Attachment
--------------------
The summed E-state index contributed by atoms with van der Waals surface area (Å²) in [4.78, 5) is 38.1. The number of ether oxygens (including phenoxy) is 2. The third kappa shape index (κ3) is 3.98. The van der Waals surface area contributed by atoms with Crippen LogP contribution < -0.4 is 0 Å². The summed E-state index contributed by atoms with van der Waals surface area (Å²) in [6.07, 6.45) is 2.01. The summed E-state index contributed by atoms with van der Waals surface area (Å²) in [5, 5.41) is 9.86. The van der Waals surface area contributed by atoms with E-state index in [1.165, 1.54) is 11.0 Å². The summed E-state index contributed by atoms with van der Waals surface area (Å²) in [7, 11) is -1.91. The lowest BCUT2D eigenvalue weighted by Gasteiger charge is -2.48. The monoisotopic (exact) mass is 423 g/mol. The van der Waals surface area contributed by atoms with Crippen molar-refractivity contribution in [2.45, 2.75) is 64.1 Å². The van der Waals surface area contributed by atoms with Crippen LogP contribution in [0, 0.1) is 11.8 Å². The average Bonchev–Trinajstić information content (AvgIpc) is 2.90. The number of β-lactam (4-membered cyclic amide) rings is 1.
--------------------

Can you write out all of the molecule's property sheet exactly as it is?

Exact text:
The summed E-state index contributed by atoms with van der Waals surface area (Å²) in [4.78, 5) is 38.1. The number of ether oxygens (including phenoxy) is 2. The third kappa shape index (κ3) is 3.98. The van der Waals surface area contributed by atoms with Crippen LogP contribution < -0.4 is 0 Å². The summed E-state index contributed by atoms with van der Waals surface area (Å²) in [6.07, 6.45) is 2.01. The summed E-state index contributed by atoms with van der Waals surface area (Å²) in [5, 5.41) is 9.86. The van der Waals surface area contributed by atoms with E-state index in [1.165, 1.54) is 11.0 Å². The summed E-state index contributed by atoms with van der Waals surface area (Å²) in [7, 11) is -1.91. The lowest BCUT2D eigenvalue weighted by Gasteiger charge is -2.48. The monoisotopic (exact) mass is 423 g/mol. The van der Waals surface area contributed by atoms with Crippen molar-refractivity contribution in [2.45, 2.75) is 64.1 Å². The van der Waals surface area contributed by atoms with Crippen LogP contribution in [0, 0.1) is 11.8 Å². The average Bonchev–Trinajstić information content (AvgIpc) is 2.90. The number of β-lactam (4-membered cyclic amide) rings is 1.